Rachel has written previously about how we were asked live on UCB Radio what we felt had led us to this, our Sweet spot.
I – Phil(ip) – remember thinking ‘live on air’ how there probably wasn’t time to share details of my ‘deal’ with God in ‘92 – where I agreed to become a Christian provided there was a clear purpose. Or how as I was about to complete my Design degree – a discipline not dissimilar to the Inquiry Based Learning we’ve since witnessed in Italy, the US and Australasia – I’d felt an even stronger calling to youth work (despite not feeling like a youth worker in the traditional sense). And listeners probably wouldn’t be interested in our first years of marriage living in the middle of an Urban Priority Area – where Rachel began her teaching career – and a middle class estate where I’d become the youth worker bridging the socio-economic divides.Nor was their time to share how detached youth work on those estates stirred my heart for the ‘marginalized’ and led to various roles at one of the UK’s larger relief and development agencies. And there wasn’t time to share how as I sensed my time at Tearfund was up in 2005, I’d made another ‘deal’ with God that I had only leave what was a great job if I knew where I would go to next; imagine how I felt when someone tapped me on the shoulder minutes later with an invitation that would eventualy lead to a move to South Africa in 2007.In South Africa we’d establish an inter-cultural network made up of 100s of business, charity, church & education leaders within 100km of Durban, an initiative we’ve facilitated for more than 10 years. But, I just didn’t feel that there was time to share how I felt all of the above had prepared me to pioneer equality and integration in South Africa through quality, diverse and accessible education. So I just went with the very first thing that popped into my head…
About a month prior to the radio interview – at the beginning of an awareness and fund raising trip to the UK – our son Zac asked if he could visit a church in central Edinburgh, where a friend of his was leading worship. Since it turned out that Rachel and I weren’t preaching anywhere that Sunday evening we asked if we could tag along. Zac agreed. What we hadn’t realised was the 18.15 gathering was for students – the first of the new academic year. We felt a bit out of place, but did our best to blend in, sitting discreetly at the back. The worship was uplifting, the Pastor spoke on inclusion – appropriately for us – and people got prayed for, all of which was great. Then, I recall the Pastor pacing (which is what I do when God is revealing something that I am uncertain about sharing). Well, he did share…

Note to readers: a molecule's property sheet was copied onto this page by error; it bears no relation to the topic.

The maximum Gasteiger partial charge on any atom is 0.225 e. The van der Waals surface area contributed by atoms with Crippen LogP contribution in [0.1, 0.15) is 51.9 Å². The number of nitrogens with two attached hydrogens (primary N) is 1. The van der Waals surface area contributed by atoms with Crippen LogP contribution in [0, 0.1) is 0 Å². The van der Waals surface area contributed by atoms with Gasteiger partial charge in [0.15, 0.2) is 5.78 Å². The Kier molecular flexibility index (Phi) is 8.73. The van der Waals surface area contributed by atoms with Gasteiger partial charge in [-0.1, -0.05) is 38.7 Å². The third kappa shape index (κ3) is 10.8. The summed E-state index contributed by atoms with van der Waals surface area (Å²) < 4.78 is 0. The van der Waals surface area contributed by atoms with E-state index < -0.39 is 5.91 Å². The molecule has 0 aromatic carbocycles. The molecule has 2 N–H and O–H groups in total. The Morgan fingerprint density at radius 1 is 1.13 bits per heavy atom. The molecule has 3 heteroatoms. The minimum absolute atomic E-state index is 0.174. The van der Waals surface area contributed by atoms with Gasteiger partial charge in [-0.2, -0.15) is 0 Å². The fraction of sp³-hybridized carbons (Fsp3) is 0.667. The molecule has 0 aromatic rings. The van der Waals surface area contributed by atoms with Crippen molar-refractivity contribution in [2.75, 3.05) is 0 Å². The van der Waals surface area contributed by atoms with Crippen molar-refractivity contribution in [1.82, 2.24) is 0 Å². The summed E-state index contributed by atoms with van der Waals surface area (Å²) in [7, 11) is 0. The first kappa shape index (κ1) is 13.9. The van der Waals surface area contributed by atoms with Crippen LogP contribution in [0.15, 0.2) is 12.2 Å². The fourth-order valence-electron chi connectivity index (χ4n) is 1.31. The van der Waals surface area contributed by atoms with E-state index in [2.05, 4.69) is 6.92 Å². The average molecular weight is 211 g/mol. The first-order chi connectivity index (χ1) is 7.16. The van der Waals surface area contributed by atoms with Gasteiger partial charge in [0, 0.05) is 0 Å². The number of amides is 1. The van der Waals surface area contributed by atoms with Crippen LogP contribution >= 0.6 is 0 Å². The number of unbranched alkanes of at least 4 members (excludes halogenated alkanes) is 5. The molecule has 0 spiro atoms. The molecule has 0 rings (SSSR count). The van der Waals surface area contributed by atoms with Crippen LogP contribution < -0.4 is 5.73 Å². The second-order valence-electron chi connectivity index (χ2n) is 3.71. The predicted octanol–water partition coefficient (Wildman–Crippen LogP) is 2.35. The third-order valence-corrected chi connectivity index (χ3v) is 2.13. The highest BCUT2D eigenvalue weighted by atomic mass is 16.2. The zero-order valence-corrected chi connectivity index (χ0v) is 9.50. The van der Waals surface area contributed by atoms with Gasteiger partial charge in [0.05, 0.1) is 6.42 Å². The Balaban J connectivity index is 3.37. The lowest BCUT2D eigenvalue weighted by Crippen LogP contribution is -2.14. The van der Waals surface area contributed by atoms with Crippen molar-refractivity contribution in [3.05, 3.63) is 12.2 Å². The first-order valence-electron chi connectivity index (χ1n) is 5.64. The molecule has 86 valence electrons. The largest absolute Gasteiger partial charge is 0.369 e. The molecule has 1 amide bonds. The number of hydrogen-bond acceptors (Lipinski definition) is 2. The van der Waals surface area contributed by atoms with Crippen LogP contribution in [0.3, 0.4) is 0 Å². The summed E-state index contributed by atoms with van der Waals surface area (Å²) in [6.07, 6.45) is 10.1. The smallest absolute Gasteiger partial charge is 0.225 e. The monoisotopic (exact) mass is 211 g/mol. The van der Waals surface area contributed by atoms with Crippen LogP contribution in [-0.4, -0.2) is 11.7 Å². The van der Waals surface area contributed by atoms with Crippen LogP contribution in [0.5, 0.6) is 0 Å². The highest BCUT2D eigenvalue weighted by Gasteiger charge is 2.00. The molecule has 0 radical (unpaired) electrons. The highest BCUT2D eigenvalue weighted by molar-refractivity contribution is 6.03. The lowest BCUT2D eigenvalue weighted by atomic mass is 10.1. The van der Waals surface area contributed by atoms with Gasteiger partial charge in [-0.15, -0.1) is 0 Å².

There is someone here called ‘Philip’
I didn’t imagine many Philips would be there – given the age of people – but I suppose it was possible. But the name ‘Philip’ really resonated with me, because over the last 10 years I’ve slowly reverted back to my birth name, as my preferred name ‘Phil’ is a girls name in South Africa. I’m so used to introducing myself as ‘Philip’ I do so without thinking – even in the UK.
…and you feel like an evangelist, but not in the traditional sense
Now the Pastor really had my attention, since a few years ago – when God challenged me to “go and do something” as I prayerfully shared my frustration about South Africa’s claim to be 80% Christian, whilst at the same time the worlds most consistently unequal country – I felt God say I should visit all the businesses in town to talk to them about authentic church / Christianity. Although God didn’t say why, I obeyed (reluctantly). By 2016 I’d spoken to over 200 local business men and women. I recently found this in my journal, dated 2015:
“So far I’ve visited 60 businesses & had significant conversations about church / Christianity with about 30. Although, like the ‘Philip’ in Acts 6:1ff, I have always known that God chose me to care for the poor, I have never felt like much of an ‘Evangelist’ (Acts 8:26ff); at least not in the traditional sense.”
When the Edinburgh Pastor said he wanted to pray for this ‘Philip’ I was at the front before anyone else had chance to respond. What he and his co leader prayed next astounded me:
Your heart breaks for the marginalized and inclusion, because [God’s] heart breaks for those things too. [God] is going to make you a bridge between black and white, men and women, rich and poor”
So there it is, that is how I know establishing equality and integration in South Africa through education is my ‘Sweet Spot’ – because on top of all my life experiences thus far, God took the time to single me out on my ‘night off’ in Edinburgh, to tell me so – through two strangers. Since this took place on night 5 of what would be a 7 week tour of the UK, imagine the peace I had about sharing what we’d discovered from visiting schools around the world that were bringing freedom through education, and how our plans to contextualize this in a quality, diverse and accessible school required people to come alongside to support us as we spearhead something South Africa hasn’t seen in 175+ years of inequality and segregation.
“What I am about to establish through you will be a model that will transform the nation” (God).